he has made such scanty use. I urge upon you the importance
of realizing your powers and of using them. Let me especially
commend to you William James' remarkable address upon
"The Energies of Men." Learn what these powers are and
put them to work in your everyday lives. It will mean much
to you in every way. We are so accustomed to contemplating
the external world that we have largely lost sight of the world
within, and yet it is to this internal world we must go to
obtain power. It is there that we may get in touch with the
divine power, which we will never find in the external world.
It is in the Silence that we must go to receive the messages
from on high. Emerson tells us this again and again, in which
he but follows the voice of the Master who bade us enter into






THE MIND OF MAN


our closet and close the door and then get in communion with
our Father through prayer. I fear that we have not realized
the power of silence. The Orientals have always done so and
we would do well to follow their example. It is in the Silence
that we conceive and visualize that which later takes form and
is manifested in the external world, This is true of every
great work which man has accomplished along any line. The
processes go on in the subjective mind which never sleeps but
is always busily engaged. A problem arises in the objective
mind and demands a solution. It is relegated to the subjective
mind which is capable of solving any problem which is prop-
erly presented to it. We are not conscious of it, but the work
is constantly going on until finally the solution presents itself
to the conscious mind. Mozart, Handel and Hayden have told
us something of how their great musical compositions were
produced. Likewise Sir William Rowan Hamilton has told us
how he discovered quaternions as Poincare has done of his
discovery of fuchsian functions. We have still fuller accounts
by Tesla of his wonderful electrical discoveries and inventions.
It all reads like romance but time will not permit me to tell you
these wonderful stories, but I shall give you one instance
which strikingly illustrates the point I am trying to make. An
officer who served with Stonewall Jackson relates that on one
occasion he went to Jackson's tent at night and found him sit-
ting in darkness in deep meditation. The visitor spoke of the
absence of any light, when Jackson replied that the light was
too trying upon his eyes, whereupon the visitor suggested that
he had better go to bed. Jackson answered that he could not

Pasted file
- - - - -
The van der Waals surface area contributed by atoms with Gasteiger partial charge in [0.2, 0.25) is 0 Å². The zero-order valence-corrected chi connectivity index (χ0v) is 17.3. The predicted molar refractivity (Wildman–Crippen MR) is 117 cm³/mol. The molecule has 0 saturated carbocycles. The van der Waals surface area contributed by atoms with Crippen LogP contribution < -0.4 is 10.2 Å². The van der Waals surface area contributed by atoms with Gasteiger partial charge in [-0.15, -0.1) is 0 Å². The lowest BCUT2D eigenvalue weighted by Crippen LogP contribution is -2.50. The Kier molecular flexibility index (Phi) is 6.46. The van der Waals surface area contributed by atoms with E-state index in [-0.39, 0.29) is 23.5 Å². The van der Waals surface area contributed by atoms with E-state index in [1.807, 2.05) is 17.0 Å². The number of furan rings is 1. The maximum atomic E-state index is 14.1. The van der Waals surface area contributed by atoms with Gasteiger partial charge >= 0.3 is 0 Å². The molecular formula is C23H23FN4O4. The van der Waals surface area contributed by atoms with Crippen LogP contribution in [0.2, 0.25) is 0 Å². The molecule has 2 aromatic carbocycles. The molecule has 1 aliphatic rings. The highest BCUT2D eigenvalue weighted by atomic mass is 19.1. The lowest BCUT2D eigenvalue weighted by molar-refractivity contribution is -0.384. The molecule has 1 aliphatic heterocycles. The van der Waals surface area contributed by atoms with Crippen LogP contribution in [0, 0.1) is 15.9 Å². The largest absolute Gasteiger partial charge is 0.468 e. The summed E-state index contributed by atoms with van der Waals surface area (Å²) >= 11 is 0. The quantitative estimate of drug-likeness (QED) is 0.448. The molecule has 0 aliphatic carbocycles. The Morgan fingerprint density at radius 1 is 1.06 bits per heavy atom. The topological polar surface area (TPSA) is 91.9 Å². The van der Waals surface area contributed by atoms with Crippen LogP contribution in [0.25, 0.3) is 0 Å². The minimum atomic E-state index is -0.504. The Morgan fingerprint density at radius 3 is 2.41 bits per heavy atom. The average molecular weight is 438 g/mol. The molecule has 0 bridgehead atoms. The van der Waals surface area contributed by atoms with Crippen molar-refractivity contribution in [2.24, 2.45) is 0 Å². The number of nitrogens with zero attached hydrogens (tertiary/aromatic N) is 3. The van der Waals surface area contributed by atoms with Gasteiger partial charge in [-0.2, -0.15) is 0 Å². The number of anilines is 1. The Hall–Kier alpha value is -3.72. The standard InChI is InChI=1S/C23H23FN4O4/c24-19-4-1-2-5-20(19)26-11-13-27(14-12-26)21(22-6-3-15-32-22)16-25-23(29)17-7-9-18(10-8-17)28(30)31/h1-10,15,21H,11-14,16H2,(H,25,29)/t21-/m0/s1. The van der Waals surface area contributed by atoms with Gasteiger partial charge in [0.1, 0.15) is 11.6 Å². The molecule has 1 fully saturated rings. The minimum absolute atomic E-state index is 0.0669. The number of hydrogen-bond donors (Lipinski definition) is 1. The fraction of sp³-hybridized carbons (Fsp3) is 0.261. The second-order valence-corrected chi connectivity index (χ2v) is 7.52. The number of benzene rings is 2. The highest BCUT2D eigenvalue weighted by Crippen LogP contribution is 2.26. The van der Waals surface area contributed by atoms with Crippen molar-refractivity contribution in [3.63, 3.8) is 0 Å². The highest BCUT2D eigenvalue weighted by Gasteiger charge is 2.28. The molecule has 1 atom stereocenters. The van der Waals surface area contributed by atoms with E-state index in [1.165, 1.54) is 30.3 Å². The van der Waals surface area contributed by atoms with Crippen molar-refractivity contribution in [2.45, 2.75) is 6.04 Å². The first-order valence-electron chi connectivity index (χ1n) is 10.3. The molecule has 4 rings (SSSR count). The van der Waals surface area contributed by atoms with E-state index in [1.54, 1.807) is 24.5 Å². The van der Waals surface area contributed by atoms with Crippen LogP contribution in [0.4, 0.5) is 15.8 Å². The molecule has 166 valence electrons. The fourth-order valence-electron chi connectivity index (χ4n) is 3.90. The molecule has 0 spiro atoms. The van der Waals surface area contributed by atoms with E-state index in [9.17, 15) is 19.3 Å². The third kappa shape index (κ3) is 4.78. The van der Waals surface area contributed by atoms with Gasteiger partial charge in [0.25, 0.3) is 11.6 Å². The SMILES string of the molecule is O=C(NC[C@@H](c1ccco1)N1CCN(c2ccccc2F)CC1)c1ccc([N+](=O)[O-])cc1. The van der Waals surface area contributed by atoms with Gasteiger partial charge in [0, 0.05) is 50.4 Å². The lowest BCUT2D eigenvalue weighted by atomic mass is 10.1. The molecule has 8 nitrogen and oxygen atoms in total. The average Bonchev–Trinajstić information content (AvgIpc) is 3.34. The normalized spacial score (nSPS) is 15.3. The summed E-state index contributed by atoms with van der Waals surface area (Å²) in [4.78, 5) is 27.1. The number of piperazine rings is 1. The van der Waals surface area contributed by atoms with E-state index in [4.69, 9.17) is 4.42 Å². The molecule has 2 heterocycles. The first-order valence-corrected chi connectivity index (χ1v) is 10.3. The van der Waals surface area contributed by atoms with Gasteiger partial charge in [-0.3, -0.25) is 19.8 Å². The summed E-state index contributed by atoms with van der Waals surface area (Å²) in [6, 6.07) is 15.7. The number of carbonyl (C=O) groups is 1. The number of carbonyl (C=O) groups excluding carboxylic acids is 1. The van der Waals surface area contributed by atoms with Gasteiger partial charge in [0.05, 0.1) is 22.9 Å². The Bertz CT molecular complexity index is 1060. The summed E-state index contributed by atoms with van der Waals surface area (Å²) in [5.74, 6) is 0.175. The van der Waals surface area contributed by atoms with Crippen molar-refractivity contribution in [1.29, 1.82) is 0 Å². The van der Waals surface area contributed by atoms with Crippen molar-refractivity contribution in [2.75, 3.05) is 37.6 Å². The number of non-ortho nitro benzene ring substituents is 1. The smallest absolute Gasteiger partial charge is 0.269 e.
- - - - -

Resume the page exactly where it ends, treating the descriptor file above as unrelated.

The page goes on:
spare the time as he had most important work to do. What,
asked the visiting officer, working at night in the darkness?
Yes, was Jackson's response, it is the very best time to work.
It developed that Jackson was accustomed to go into the silence
and it was there that he formed his plans of battle which
brought him such brilliant victories. This teaches us an im-
portant truth. Let me urge upon you that you set apart a
certain period each day of at least fifteen minutes duration for
going into the Silence. Try it, you have no conception how
richly it will reward you. You must sow the seed in the
Silence, then will come "first the blade, then the ear, after that
the full corn in the ear."






UNIVERSITY OF..FLORIDA


I shall give you still another illustration,. Over the desk
of the famous Mayo brothers at Rochester, .Minn., hangs a
wool-embroidered motto which reads as follows: "Though you
live in the heart of a forest, if you have something the world
wants, it will cut a path to your door." This motto was made
and given by their mother to the old doctor, the father of the
present Doctors Mayo. Evidently it profoundly impressed
their subconscious minds, with the result that they have be-
come the most renowned surgeons in the United States, per-
haps in the world. They have something' which the world
wants and thousands come annually to the little city of Roches-
ter, Minn., to get it.
I must say a few words before I conclude about the power
of thought. Do you realize that thought is the greatest force
in the world? It may be called mind in action. It not only
precedes but is the cause of and may be said to create every
action. Do you realize just what this means? As Emerson
has said in his poem, "The Problem", in speaking of the Par-
thenon, the Pyramids and England's abbeys, ,.

"Out of thought's interior sphere,
These wonders rose to upper air.'':

This is true of everything that exists, whether the works
of Nature or of man. They must first have existed as thoughts
in some mind. Every great painting, piece of sculpture, archi-
tecture, engineering, musical or literary composition or what-
not, had its origin in some mind, existing first in its entirety